Advances in Computational Mathematics

, Volume 45, Issue 4, pp 2029–2045 | Cite as

A shared memory parallel multi-mesh fast marching method for re-distancing

  • Georgios DiamantopoulosEmail author
  • Andreas Hössinger
  • Siegfried Selberherr
  • Josef Weinbub


A common problem arising in expanding front simulations is to restore the signed distance field property of a discretized domain (i.e., a mesh), by calculating the minimum distance of mesh points to an interface. This problem is referred to as re-distancing and a widely used method for its solution is the fast marching method (FMM). In many cases, a particular high accuracy in specific regions around the interface is required. There, meshes with a finer resolution are defined in the regions of interest, enabling the problem to be solved locally with a higher accuracy. Additionally, this gives rise to coarse-grained parallelization, as such meshes can be re-distanced in parallel. An efficient parallelization approach, however, has to deal with interface-sharing meshes, load-balancing issues, and must offer reasonable parallel efficiency for narrow band and full band re-distancing. We present a parallel multi-mesh FMM to tackle these challenges: Interface-sharing meshes are resolved using a synchronized data exchanges strategy. Parallelization is introduced by applying a pool of tasks concept, implemented using OpenMP tasks. Meshes are processed by OpenMP tasks as soon as threads become available, efficiently balancing out the computational load of unequally sized meshes over the entire computation. Our investigations cover parallel performance of full and narrow band re-distancing. The resulting algorithm shows a good parallel efficiency, if the problem consists of significantly more meshes than the available processor cores.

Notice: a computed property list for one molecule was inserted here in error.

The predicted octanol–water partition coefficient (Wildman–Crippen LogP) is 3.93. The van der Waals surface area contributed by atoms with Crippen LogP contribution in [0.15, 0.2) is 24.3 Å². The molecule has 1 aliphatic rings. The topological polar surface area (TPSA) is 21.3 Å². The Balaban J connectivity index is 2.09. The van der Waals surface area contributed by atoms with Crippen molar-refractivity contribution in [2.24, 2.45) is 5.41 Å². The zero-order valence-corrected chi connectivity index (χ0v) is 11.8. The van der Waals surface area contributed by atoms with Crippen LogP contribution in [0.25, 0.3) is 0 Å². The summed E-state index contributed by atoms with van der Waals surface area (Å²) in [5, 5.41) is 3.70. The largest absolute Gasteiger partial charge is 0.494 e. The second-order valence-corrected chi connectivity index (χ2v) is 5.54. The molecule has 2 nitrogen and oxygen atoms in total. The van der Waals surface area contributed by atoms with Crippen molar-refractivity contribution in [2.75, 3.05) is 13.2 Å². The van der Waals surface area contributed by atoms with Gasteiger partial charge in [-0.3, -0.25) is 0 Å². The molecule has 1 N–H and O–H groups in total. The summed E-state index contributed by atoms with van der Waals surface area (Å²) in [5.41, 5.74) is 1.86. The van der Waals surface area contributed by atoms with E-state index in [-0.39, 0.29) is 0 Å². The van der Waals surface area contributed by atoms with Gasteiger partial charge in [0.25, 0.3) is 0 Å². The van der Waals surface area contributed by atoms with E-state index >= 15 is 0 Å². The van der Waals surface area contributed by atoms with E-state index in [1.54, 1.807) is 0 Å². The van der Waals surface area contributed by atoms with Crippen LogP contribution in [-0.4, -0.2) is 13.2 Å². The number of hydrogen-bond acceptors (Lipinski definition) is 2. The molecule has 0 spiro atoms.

Fast marching method Shared memory parallelism Eikonal equation Re-distancing 

Mathematics Subject Classification (2010)

68W10 65Y05 65Y10 65Y20 


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The financial support by the Austrian Federal Ministry for Digital and Economic Affairs and the National Foundation for Research, Technology and Development is gratefully acknowledged. The computational results presented have been achieved using the Vienna Scientific Cluster (VSC).


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Copyright information

© Springer Science+Business Media, LLC, part of Springer Nature 2019

Authors and Affiliations

  • Georgios Diamantopoulos
    • 1
    Email author
  • Andreas Hössinger
    • 2
  • Siegfried Selberherr
    • 3
  • Josef Weinbub
    • 1
  1. 1.Christian Doppler Laboratory for High Performance TCAD, Institute for MicroelectronicsTU WienViennaAustria
  2. 2.Silvaco Europe Ltd.St IvesUK
  3. 3.Institute for MicroelectronicsTU WienViennaAustria

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